We are in the process of releasing a Pro version of our utility that will automate the monitoring of undesirable Windows Update components along with improved disabling of trackers. This Pro edition will disable those components automatically, without requesting the user to run anything manually, even when Microsoft releases new undesirable components or newer versions of existing components.

This Pro version will be a paying one, yet the free version will still be available. We do not know the final price of the Pro edition yet, certainly around $10/10€.

Users who have been supporting us by contributing more than $5/5€ on our "support us" page prior to the release of Win10wiwi Pro edition will be entitled to at least one license of the pro version of Win10wiwi (one license for each $5/5€ spent on our "Support Us" page).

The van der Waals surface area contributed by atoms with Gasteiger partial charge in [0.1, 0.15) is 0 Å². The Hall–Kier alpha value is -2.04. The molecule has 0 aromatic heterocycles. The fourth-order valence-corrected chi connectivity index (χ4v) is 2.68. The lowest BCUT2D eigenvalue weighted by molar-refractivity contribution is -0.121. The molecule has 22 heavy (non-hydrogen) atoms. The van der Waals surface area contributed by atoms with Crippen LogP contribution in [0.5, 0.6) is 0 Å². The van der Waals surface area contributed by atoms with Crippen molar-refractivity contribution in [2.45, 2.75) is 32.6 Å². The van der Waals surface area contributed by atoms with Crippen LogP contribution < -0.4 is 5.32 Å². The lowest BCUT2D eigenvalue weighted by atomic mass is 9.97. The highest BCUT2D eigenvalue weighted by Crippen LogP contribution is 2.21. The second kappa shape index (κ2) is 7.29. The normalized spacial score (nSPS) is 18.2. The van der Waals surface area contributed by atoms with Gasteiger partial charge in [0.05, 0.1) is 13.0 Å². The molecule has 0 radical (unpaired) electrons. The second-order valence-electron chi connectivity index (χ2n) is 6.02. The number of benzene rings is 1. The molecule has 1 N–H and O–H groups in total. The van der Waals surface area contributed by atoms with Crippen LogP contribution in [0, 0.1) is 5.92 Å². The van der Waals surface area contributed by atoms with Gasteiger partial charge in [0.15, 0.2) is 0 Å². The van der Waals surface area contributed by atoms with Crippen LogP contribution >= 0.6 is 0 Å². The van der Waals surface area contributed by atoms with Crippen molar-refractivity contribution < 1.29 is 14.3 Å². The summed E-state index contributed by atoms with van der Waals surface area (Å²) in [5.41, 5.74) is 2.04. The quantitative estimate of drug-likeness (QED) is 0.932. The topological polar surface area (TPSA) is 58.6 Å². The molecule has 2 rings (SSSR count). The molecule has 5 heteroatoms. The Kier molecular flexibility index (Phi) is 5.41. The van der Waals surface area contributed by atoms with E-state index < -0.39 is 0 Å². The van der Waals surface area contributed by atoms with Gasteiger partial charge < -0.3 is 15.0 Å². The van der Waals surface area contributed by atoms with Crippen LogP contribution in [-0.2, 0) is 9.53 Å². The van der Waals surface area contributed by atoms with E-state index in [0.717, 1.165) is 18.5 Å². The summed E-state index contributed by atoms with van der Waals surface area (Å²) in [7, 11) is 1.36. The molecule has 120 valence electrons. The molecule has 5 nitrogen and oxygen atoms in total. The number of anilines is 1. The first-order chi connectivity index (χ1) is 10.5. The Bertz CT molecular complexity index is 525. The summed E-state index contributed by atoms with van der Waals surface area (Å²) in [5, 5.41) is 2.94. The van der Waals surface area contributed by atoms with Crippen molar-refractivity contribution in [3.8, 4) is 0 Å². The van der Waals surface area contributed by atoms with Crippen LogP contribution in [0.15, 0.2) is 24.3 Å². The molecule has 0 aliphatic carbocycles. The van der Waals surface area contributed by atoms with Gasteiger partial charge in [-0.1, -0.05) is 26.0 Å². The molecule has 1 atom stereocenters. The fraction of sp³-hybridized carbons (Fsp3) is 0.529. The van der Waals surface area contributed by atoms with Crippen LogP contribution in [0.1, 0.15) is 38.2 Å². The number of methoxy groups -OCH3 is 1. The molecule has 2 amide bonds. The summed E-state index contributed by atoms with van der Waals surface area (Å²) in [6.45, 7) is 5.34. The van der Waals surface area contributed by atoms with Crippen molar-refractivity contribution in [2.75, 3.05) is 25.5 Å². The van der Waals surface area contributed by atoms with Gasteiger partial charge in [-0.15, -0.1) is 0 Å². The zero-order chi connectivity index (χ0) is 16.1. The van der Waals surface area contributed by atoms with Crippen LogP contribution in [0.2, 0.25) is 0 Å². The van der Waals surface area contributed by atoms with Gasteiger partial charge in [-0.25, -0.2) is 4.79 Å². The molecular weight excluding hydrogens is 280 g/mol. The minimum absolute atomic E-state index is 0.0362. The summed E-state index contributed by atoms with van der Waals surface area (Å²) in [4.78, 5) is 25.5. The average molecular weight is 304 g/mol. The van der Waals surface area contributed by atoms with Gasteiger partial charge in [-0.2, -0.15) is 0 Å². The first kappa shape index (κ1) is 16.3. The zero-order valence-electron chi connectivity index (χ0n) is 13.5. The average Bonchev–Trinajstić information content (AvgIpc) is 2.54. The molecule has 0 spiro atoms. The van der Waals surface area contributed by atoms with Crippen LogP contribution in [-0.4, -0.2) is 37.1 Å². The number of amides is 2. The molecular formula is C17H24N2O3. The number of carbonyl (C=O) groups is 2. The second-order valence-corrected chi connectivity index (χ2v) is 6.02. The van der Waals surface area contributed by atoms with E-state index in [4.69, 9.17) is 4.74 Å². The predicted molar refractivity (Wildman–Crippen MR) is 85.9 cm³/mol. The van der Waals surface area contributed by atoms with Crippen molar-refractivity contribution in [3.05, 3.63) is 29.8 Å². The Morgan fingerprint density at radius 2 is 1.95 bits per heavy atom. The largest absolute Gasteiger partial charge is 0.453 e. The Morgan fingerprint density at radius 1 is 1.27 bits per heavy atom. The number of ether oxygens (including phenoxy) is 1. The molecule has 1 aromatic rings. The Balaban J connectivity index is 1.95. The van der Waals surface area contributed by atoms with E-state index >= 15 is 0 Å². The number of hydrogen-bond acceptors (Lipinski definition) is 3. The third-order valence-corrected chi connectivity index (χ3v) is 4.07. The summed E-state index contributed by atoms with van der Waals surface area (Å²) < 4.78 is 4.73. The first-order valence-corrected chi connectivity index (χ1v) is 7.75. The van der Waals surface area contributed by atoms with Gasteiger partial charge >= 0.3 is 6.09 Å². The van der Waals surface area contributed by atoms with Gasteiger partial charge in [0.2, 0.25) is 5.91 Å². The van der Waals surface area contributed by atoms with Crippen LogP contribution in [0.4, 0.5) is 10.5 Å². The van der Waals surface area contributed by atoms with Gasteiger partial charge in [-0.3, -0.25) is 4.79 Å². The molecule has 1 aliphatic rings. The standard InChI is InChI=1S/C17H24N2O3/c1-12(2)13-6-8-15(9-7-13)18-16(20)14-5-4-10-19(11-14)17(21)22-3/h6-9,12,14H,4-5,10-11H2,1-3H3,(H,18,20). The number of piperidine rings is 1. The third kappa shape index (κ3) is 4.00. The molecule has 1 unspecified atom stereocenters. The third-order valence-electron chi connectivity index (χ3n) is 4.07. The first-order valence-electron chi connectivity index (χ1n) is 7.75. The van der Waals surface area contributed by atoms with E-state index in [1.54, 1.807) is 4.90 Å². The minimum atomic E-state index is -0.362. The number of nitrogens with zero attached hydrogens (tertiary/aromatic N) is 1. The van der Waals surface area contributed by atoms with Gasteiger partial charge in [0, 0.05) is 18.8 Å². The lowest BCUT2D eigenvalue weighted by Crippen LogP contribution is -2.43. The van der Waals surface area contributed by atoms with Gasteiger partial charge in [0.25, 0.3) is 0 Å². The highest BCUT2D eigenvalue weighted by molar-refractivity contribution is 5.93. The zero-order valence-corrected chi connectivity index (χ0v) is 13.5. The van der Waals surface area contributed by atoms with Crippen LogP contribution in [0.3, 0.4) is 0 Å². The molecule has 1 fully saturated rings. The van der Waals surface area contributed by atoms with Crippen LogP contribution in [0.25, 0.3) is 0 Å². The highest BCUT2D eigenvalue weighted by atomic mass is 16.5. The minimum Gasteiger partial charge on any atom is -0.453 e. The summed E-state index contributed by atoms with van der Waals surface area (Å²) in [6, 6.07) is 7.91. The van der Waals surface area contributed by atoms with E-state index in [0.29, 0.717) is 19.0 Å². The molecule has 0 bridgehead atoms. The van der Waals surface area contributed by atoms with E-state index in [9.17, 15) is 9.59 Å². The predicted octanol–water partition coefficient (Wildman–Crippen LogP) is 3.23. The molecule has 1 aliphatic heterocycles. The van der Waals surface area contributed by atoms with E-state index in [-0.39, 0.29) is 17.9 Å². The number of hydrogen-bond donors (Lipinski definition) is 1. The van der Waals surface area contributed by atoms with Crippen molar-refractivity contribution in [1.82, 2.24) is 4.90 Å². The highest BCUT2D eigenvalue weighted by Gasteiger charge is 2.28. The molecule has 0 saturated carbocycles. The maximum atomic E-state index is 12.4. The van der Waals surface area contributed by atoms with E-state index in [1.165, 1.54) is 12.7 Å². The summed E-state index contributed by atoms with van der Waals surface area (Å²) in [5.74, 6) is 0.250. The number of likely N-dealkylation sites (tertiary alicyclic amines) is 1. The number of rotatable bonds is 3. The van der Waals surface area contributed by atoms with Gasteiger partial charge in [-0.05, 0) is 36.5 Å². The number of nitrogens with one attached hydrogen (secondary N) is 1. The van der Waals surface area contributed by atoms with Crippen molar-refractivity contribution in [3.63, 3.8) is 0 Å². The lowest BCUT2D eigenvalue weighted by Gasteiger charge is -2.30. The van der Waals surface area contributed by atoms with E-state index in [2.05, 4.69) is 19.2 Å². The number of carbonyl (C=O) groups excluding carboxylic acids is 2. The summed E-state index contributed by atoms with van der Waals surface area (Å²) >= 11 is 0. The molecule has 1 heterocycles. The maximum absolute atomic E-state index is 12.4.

Support Us!

We have developed and released Win10wiwi without really thinking of a business model to fund it, beside the revenues generated by advertisements. After 2 months, we know now that these revenues are not enough to make Win10wiwi's development sustainable, so we have added a "Support Us" page to our web site in order for users to be able to support us with a contribution if they wish.
Contributions can be sent with Paypal as well as with a credit card using PlayPlug payment system. Note that some of the contributions we receive will give the contributor some benefits to Win10wiwi Pro licenses (see above).
You can also use the Support Us page and click one of the advertisements there, or an advertisement anywhere on the win10wiwi.com site. It will increase (a little) the revenue we get (and that would be good for us to be able to go on building tools such as Win10wiwi and to make them evolve, to support them... So when you think of it and when an ad seems interesting to you, please come back onwin10wiwi.com and click the ads).

Stay tuned !

- Win10wiwi team.